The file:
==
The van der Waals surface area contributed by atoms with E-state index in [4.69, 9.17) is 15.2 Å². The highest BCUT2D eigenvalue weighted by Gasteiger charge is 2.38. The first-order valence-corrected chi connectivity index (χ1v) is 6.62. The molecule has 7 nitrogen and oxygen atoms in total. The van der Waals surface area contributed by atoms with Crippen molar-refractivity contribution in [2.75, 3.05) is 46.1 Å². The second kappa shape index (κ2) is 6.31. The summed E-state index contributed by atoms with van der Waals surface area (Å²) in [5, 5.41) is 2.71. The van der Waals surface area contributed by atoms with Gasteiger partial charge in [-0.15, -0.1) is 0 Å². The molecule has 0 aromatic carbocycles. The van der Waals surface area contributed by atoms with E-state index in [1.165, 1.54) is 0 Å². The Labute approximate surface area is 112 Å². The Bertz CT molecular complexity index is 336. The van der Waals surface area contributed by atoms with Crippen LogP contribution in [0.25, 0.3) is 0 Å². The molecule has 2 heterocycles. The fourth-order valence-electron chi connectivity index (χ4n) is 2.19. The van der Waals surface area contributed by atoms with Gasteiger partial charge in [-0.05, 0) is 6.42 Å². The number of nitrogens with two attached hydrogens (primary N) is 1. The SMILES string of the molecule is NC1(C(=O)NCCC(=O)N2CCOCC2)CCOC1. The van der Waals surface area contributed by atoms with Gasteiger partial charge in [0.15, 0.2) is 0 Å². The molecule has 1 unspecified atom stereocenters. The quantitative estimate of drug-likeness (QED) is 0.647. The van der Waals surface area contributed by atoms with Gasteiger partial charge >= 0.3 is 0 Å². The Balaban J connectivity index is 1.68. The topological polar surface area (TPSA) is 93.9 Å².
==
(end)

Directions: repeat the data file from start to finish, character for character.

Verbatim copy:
The van der Waals surface area contributed by atoms with E-state index in [4.69, 9.17) is 15.2 Å². The highest BCUT2D eigenvalue weighted by Gasteiger charge is 2.38. The first-order valence-corrected chi connectivity index (χ1v) is 6.62. The molecule has 7 nitrogen and oxygen atoms in total. The van der Waals surface area contributed by atoms with Crippen molar-refractivity contribution in [2.75, 3.05) is 46.1 Å². The second kappa shape index (κ2) is 6.31. The summed E-state index contributed by atoms with van der Waals surface area (Å²) in [5, 5.41) is 2.71. The van der Waals surface area contributed by atoms with Gasteiger partial charge in [-0.15, -0.1) is 0 Å². The molecule has 0 aromatic carbocycles. The van der Waals surface area contributed by atoms with E-state index in [1.165, 1.54) is 0 Å². The Labute approximate surface area is 112 Å². The Bertz CT molecular complexity index is 336. The van der Waals surface area contributed by atoms with Crippen LogP contribution in [0.25, 0.3) is 0 Å². The molecule has 2 heterocycles. The fourth-order valence-electron chi connectivity index (χ4n) is 2.19. The van der Waals surface area contributed by atoms with Gasteiger partial charge in [-0.05, 0) is 6.42 Å². The number of nitrogens with two attached hydrogens (primary N) is 1. The SMILES string of the molecule is NC1(C(=O)NCCC(=O)N2CCOCC2)CCOC1. The van der Waals surface area contributed by atoms with Gasteiger partial charge in [0.15, 0.2) is 0 Å². The molecule has 1 unspecified atom stereocenters. The quantitative estimate of drug-likeness (QED) is 0.647. The van der Waals surface area contributed by atoms with Gasteiger partial charge >= 0.3 is 0 Å². The Balaban J connectivity index is 1.68. The topological polar surface area (TPSA) is 93.9 Å².